Undergraduate students conduct climate research with Penn State scientists

David Kubarek
October 06, 2020

UNIVERSITY PARK, Pa. — During a summer research experience, something stood out as Alisha Wellington began contrasting forecasts with field observations for Hurricane Fred, which hit the African island nation of Cape Verde in 2015.

The forecast downplayed the pressure, wind speed and shape when contrasted with the limited observational data points. Worse, the trajectory of the storm was off.

Improving hurricane forecasting for areas like Cape Verde — which lack the resources for extensive observational data — is a focus for Wellington, a senior majoring in meteorology and atmospheric science at Penn State. She was one of 14 undergraduate students from across the country taking part in the Research Experiences for Undergraduates (REU) Program in Climate Science, which is funded by the National Science Foundation.

It’s research that hits close to home for Wellington, whose parents immigrated to the U.S. from Jamaica.

“I have been able to experience firsthand how detrimental hurricanes can be,” Wellington said. “Often, many communities aren’t able to properly prepare for hurricanes because they have little information surrounding the intensity of the hurricanes and the possible impacts they may have. My cultural background has made me even more interested and invested in tropical meteorology because to me research isn’t just about learning. It’s about helping various communities around the world affected by hurricanes, especially my own people in the Caribbean.”

REU students conduct climate-science research under the mentorship of faculty, post-doctoral scholars and graduate students. This year, mentors from nine departments in four colleges participated, making this summer’s program the most interdisciplinary since its inception in 2013. Another unique aspect of this year’s program was that it was held completely virtually.

Raymond Najjar and Gregory Jenkins, professors in meteorology and atmospheric science, co-direct the program, which was initiated by colleagues Jose Fuentes and Jon Nese.

“Our goal is to give students an immersive research experience that allows them to learn about cutting-edge issues in climate science and a sense for what graduate school is like,” Najjar said.

This year, students explored topics such as urban flooding, improving estimates of water use and COVID-19’s effects on carbon dioxide emissions.

“We felt that COVID-19 and the racial justice protests across the country were teachable moments, so we highlighted the strong relationships between climate, human health and environmental justice in our programming,” Jenkins said.

For Paige Elliott, who is double majoring in meteorology and actuarial science at Central Michigan University, the REU was her first research experience. Because she’s interested in becoming an actuary, she approached climate change research from a risk-management perspective.

She assessed weather’s impact on apple bloom dates because she was interested in determining and perhaps preventing decreased apple yields.

Paige Elliott

Paige Elliott, who is double majoring in meteorology and actuarial science at Central Michigan University, used the climate science REU to research how weather patterns impact crop yields. Because she’s interested in becoming an actuary, she approached climate change research from a risk-management perspective.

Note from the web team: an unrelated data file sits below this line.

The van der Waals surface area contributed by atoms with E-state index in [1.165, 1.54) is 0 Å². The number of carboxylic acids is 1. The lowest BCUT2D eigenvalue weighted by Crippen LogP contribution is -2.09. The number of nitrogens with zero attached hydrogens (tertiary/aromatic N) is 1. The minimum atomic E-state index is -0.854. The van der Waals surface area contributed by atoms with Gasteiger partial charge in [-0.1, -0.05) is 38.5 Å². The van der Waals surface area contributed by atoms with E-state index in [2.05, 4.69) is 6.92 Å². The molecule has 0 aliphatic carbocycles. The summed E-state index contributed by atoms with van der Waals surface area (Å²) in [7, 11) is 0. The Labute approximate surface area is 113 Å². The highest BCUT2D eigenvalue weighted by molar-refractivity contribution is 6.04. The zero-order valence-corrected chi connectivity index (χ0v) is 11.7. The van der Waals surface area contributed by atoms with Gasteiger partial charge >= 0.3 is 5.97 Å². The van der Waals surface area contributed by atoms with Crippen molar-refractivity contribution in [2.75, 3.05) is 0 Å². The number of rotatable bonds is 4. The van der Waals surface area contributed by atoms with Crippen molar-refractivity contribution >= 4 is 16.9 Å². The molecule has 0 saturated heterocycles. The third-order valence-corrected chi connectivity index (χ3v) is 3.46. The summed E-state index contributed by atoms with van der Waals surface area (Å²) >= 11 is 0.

IMAGE: Penn State

“The REU taught me the research process and helped guide the direction of my research,” Elliott said. “I was able to gather clear results that can model bloom dates and prepare farmers for the impending challenges of climate change.”

For University of Alabama Birmingham student Juan Pablo Speer, it was a chance to apply his background in physics and math to climate change, a topic he’s passionate about.

His research group used machine learning to predict how concentrations of dissolved silica varied in about 300 watershed sites across the United States using 17 environmental predictors. Dissolved silica concentrations are important to understanding the effects of climate change because silica is the main source of food for phytoplankton, which produces half of the oxygen in our atmosphere and is the base for all oceanic food webs. Changing weather patterns lead to changing silica concentrations.

The group’s model correctly predicted the silica values of around 60 percent of tested sites. Speer noted that some of the environmental predictors contained redundancies, leading to weaker correlations, but his group — led by Associate Professor of Environmental Engineering Li Li — is looking at spotting and removing these redundancies.

The chance to work with Penn State researchers — and be a part of the scientific process — is what drove Speer to participate in the REU.

“The REU allows students to work alongside professors who are highly qualified in their respective fields,” Speer said. “The many methods that these researchers use to conduct their work is fascinating to me. The REU also pools participants into a group of their peers from all across the country. The back and forth of past experiences, opinions and new lessons is wonderful to be a part of as we all work toward the same goal.”

Though they were pleased with how the virtual program ran this summer, Najjar and Jenkins said they hope it can run in-person in 2021.

“Although we think of the researcher as someone toiling away alone in their lab, science is a profoundly social and collaborative endeavor, best accomplished when we are in the same room together, sharing ideas,” Najjar said.

(Media Contacts)

Last Updated October 08, 2020